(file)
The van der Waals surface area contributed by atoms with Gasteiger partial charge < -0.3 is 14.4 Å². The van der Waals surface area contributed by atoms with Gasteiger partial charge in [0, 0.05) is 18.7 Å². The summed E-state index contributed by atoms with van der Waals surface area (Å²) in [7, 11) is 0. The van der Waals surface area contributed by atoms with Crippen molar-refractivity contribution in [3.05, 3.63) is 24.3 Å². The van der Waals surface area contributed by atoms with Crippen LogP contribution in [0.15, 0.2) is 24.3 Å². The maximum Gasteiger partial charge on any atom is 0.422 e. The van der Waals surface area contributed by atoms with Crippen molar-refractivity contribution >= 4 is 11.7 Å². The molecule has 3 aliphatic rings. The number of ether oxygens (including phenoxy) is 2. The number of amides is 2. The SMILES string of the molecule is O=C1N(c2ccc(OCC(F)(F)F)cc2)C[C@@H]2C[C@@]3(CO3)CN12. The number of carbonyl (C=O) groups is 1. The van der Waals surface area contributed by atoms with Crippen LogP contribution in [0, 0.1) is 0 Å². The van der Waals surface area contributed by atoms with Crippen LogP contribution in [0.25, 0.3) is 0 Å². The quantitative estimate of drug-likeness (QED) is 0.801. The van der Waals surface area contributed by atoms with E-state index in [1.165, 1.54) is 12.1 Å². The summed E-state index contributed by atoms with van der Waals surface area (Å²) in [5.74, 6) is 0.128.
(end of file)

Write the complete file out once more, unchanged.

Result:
The van der Waals surface area contributed by atoms with Gasteiger partial charge < -0.3 is 14.4 Å². The van der Waals surface area contributed by atoms with Gasteiger partial charge in [0, 0.05) is 18.7 Å². The summed E-state index contributed by atoms with van der Waals surface area (Å²) in [7, 11) is 0. The van der Waals surface area contributed by atoms with Crippen molar-refractivity contribution in [3.05, 3.63) is 24.3 Å². The van der Waals surface area contributed by atoms with Crippen LogP contribution in [0.15, 0.2) is 24.3 Å². The maximum Gasteiger partial charge on any atom is 0.422 e. The van der Waals surface area contributed by atoms with Crippen molar-refractivity contribution >= 4 is 11.7 Å². The molecule has 3 aliphatic rings. The number of ether oxygens (including phenoxy) is 2. The number of amides is 2. The SMILES string of the molecule is O=C1N(c2ccc(OCC(F)(F)F)cc2)C[C@@H]2C[C@@]3(CO3)CN12. The number of carbonyl (C=O) groups is 1. The van der Waals surface area contributed by atoms with Crippen LogP contribution in [0, 0.1) is 0 Å². The van der Waals surface area contributed by atoms with Crippen LogP contribution in [0.25, 0.3) is 0 Å². The quantitative estimate of drug-likeness (QED) is 0.801. The van der Waals surface area contributed by atoms with E-state index in [1.165, 1.54) is 12.1 Å². The summed E-state index contributed by atoms with van der Waals surface area (Å²) in [5.74, 6) is 0.128.